Taxing foreign revenue is just one small part of the overall picture.   

    I think there needs to be changes in the tax laws so that sales made in a country are reported in that country and there's no way to shift those revenues/profits to another country AND you pay taxes on all sales in that country and you pay some compromise rate on sales made in other countries that at the very least, takes into account the taxes paid in that other country.   Companies have set up addresses in no-tax or low-tax countries that are nothing more than a mailbox or one-room office in order to avoid taxes.   Companies also report one number to Wall Street and another number to taxing authorities.   Those numbers should have to be the same.   

    The only other way to make it fair is to have a VAT on gross sales, but not charged to consumers at point of purchase, but by companies.    It would be relatively low rate because it would be based on sales and not profits.     

    Having said that, I would support a one-time "tax holiday" on repatriated money if (and only if), the money can only be used for reinvestment in that country or for hiring and not, for example, to further enrich executives or to buy back stock or to distribute the money to investors.    Obviously, that's "IMO".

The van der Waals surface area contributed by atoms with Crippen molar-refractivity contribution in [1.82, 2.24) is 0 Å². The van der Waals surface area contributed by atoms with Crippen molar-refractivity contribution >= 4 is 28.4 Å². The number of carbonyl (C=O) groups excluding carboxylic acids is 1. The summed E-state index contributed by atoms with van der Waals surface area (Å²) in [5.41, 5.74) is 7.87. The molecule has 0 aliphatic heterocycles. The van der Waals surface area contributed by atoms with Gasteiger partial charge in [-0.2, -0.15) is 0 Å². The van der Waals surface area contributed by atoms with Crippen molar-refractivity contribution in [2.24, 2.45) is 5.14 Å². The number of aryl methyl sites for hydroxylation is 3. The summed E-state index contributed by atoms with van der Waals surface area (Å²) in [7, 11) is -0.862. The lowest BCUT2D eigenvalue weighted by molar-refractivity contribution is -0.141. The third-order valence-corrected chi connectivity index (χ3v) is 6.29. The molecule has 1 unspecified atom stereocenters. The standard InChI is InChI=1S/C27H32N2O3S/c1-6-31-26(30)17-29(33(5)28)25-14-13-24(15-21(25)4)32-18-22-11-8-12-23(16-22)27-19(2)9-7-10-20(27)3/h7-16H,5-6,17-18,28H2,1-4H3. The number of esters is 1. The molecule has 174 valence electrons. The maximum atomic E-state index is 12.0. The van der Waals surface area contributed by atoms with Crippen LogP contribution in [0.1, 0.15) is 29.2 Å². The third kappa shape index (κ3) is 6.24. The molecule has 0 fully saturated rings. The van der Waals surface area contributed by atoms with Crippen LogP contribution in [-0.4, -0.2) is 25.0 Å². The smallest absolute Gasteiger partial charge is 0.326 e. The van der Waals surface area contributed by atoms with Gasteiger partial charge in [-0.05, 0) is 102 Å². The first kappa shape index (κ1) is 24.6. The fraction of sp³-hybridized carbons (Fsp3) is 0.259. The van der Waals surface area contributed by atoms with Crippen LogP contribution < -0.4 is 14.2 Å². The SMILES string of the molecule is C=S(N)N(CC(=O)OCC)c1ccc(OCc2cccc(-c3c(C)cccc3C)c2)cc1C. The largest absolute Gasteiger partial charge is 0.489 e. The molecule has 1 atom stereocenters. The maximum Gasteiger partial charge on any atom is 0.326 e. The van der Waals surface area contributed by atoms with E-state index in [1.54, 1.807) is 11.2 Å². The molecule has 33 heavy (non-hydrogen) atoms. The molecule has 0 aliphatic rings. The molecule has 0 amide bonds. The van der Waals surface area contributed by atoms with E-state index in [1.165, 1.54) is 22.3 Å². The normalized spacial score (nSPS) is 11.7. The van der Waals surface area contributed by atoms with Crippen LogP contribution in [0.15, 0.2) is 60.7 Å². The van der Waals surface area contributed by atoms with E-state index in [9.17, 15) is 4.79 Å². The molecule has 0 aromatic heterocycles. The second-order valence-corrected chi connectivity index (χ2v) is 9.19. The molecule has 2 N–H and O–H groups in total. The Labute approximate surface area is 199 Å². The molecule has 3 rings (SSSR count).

battiato1981
  • Reply 25 of 65
    gatorguygatorguy Posts: 21,236member
    cwingrav said:
    spice-boy said:
    The last "tax holiday" was granted by the US in 2004 for multinational companies. The rate was heavily reduced to a mere 5.25%. I as a small business owner pay about 35% on my profits.
    This 5.25% was assessed after all other international taxes. So, if they paid 20% in France, then they were taxed another 5.25% for 25.25% overall. If Apple brought that money back now, they would be hit for 20% taxes in France, and then another 35% to the US for a 55% tax rate overall. 

    Incorrect. Corporate taxes paid to other countries is credited towards any taxes paid to the US. It will never be another 35% on top of whatever was paid overseas.